ALTHOUGH the notorious statement "It's not the crime, it's the coverup" originated with Watergate, it fits former Democratic presidentialcandidate John Edwards and his belated admission that he fathered a love-child.
After two years of denying that the child conceived by his ex-mistress Rielle Hunter was his, even telling an ABC interviewer last summer that he welcomed a paternity test, Mr. Edwards finally came clean.
Had he done so at the beginning, or at other points along the way, much political damage might have been avoided.But the former North Carolina senator, like so many other disgraced public figures, thought he could hide what he did and no one would be the wiser.
Hubris gives some high-profile people a false sense of immunity from their sins with vehement denials of reality. But a world of instant communication works against flimsy coverups, especially when the face and name on the scandal are so widely familiar.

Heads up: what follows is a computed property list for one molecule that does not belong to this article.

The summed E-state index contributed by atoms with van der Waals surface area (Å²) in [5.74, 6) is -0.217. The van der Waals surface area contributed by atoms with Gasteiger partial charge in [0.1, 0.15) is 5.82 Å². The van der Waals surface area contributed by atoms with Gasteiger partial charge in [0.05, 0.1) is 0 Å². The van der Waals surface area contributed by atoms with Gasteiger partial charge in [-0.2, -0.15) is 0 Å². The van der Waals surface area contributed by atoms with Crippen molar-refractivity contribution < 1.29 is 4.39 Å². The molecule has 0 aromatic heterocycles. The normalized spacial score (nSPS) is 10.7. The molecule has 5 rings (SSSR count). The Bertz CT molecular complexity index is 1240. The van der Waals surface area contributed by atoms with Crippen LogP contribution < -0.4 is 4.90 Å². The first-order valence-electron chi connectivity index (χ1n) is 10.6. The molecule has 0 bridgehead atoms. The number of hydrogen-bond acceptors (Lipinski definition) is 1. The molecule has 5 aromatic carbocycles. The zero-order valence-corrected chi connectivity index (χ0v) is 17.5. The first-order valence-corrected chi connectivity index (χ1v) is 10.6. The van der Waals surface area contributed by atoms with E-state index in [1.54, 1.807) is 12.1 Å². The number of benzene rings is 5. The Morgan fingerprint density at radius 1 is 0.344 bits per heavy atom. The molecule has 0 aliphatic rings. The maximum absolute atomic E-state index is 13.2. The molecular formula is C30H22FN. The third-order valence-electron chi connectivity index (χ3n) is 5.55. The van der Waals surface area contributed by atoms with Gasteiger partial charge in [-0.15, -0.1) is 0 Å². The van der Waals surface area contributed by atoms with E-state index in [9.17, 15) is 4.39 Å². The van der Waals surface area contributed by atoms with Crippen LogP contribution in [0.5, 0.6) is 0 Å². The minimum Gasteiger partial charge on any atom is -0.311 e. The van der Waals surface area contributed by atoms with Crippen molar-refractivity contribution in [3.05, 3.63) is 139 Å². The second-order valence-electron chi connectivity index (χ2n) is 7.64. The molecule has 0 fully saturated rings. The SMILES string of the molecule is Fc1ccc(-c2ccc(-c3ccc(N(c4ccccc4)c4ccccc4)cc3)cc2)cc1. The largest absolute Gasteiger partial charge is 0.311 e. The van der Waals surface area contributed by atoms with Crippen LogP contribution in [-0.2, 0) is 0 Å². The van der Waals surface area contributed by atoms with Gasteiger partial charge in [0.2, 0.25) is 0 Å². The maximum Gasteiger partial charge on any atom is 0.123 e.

Mr. Edwards confessed to what everyone already knew before the book The Politician is released next month.
A former Edwards campaign aide named Andrew Young - who initially claimed paternity of little Frances Quinn Hunter before the 2008 presidential primary contests began - has written the book about the former senator's White House quest and the affair that brought it to a screeching halt.
As his youngest daughter's second birthday approaches, Mr. Edwards finally issued a statement saying it was wrong of him to deny that he was her father.
"I will do everything in my power to provide her with the love and support she deserves,"Mr. Edwards added.
As a postscript to the long-running, sordid story, the former senator should also do everything in his power to help his three other children, who have already had to adjust to their mother having cancer, their father's affair, and now, a half-sibling.